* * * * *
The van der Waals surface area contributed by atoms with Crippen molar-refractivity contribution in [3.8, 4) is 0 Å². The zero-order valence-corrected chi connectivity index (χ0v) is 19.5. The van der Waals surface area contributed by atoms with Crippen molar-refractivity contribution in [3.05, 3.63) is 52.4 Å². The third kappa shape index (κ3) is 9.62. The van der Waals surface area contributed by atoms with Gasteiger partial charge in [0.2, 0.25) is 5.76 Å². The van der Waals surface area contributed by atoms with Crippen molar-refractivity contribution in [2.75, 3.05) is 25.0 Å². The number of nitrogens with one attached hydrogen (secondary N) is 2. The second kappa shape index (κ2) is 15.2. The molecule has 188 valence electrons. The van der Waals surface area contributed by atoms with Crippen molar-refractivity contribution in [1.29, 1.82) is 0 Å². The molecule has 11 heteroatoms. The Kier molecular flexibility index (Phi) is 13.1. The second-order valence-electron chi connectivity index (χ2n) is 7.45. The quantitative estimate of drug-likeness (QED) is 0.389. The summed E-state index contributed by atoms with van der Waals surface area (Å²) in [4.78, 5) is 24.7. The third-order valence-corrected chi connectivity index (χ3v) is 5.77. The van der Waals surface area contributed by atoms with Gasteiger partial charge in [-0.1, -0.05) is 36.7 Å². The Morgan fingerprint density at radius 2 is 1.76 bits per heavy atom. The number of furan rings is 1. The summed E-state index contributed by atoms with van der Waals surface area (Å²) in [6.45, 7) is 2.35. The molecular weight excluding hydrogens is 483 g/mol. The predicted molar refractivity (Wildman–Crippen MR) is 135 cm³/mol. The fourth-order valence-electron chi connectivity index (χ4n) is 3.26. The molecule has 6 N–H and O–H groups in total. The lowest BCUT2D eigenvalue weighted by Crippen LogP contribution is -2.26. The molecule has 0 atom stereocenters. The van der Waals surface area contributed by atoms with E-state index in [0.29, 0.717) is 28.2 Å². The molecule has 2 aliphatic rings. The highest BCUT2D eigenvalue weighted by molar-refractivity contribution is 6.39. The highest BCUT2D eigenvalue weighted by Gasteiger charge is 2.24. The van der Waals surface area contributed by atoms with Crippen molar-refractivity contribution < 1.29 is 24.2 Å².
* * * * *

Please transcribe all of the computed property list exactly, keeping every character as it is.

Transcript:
The van der Waals surface area contributed by atoms with Crippen molar-refractivity contribution in [3.8, 4) is 0 Å². The zero-order valence-corrected chi connectivity index (χ0v) is 19.5. The van der Waals surface area contributed by atoms with Crippen molar-refractivity contribution in [3.05, 3.63) is 52.4 Å². The third kappa shape index (κ3) is 9.62. The van der Waals surface area contributed by atoms with Gasteiger partial charge in [0.2, 0.25) is 5.76 Å². The van der Waals surface area contributed by atoms with Crippen molar-refractivity contribution in [2.75, 3.05) is 25.0 Å². The number of nitrogens with one attached hydrogen (secondary N) is 2. The second kappa shape index (κ2) is 15.2. The molecule has 188 valence electrons. The van der Waals surface area contributed by atoms with Crippen molar-refractivity contribution in [1.29, 1.82) is 0 Å². The molecule has 11 heteroatoms. The Kier molecular flexibility index (Phi) is 13.1. The second-order valence-electron chi connectivity index (χ2n) is 7.45. The quantitative estimate of drug-likeness (QED) is 0.389. The summed E-state index contributed by atoms with van der Waals surface area (Å²) in [4.78, 5) is 24.7. The third-order valence-corrected chi connectivity index (χ3v) is 5.77. The van der Waals surface area contributed by atoms with Gasteiger partial charge in [-0.1, -0.05) is 36.7 Å². The Morgan fingerprint density at radius 2 is 1.76 bits per heavy atom. The number of furan rings is 1. The summed E-state index contributed by atoms with van der Waals surface area (Å²) in [6.45, 7) is 2.35. The molecular weight excluding hydrogens is 483 g/mol. The predicted molar refractivity (Wildman–Crippen MR) is 135 cm³/mol. The fourth-order valence-electron chi connectivity index (χ4n) is 3.26. The molecule has 6 N–H and O–H groups in total. The lowest BCUT2D eigenvalue weighted by Crippen LogP contribution is -2.26. The molecule has 0 atom stereocenters. The van der Waals surface area contributed by atoms with E-state index in [0.29, 0.717) is 28.2 Å². The molecule has 2 aliphatic rings. The highest BCUT2D eigenvalue weighted by molar-refractivity contribution is 6.39. The highest BCUT2D eigenvalue weighted by Gasteiger charge is 2.24. The van der Waals surface area contributed by atoms with Crippen molar-refractivity contribution < 1.29 is 24.2 Å².